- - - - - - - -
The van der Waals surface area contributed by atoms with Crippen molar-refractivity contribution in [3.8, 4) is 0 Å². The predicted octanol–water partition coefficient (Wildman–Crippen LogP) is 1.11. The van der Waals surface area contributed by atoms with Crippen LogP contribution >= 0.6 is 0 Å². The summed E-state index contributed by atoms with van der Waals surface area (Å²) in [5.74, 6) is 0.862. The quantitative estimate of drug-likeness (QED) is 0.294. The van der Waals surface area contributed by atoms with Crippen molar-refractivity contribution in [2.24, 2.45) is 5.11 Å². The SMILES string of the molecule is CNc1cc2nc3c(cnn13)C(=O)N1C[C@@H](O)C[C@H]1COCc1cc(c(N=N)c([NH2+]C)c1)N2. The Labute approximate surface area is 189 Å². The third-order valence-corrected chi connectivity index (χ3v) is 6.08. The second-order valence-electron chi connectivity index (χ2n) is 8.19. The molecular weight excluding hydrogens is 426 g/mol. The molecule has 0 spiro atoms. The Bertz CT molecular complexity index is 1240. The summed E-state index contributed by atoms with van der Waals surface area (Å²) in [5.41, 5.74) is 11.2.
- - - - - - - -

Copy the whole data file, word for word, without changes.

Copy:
The van der Waals surface area contributed by atoms with Crippen molar-refractivity contribution in [3.8, 4) is 0 Å². The predicted octanol–water partition coefficient (Wildman–Crippen LogP) is 1.11. The van der Waals surface area contributed by atoms with Crippen LogP contribution >= 0.6 is 0 Å². The summed E-state index contributed by atoms with van der Waals surface area (Å²) in [5.74, 6) is 0.862. The quantitative estimate of drug-likeness (QED) is 0.294. The van der Waals surface area contributed by atoms with Crippen molar-refractivity contribution in [2.24, 2.45) is 5.11 Å². The SMILES string of the molecule is CNc1cc2nc3c(cnn13)C(=O)N1C[C@@H](O)C[C@H]1COCc1cc(c(N=N)c([NH2+]C)c1)N2. The Labute approximate surface area is 189 Å². The third-order valence-corrected chi connectivity index (χ3v) is 6.08. The second-order valence-electron chi connectivity index (χ2n) is 8.19. The molecular weight excluding hydrogens is 426 g/mol. The molecule has 0 spiro atoms. The Bertz CT molecular complexity index is 1240. The summed E-state index contributed by atoms with van der Waals surface area (Å²) in [5.41, 5.74) is 11.2.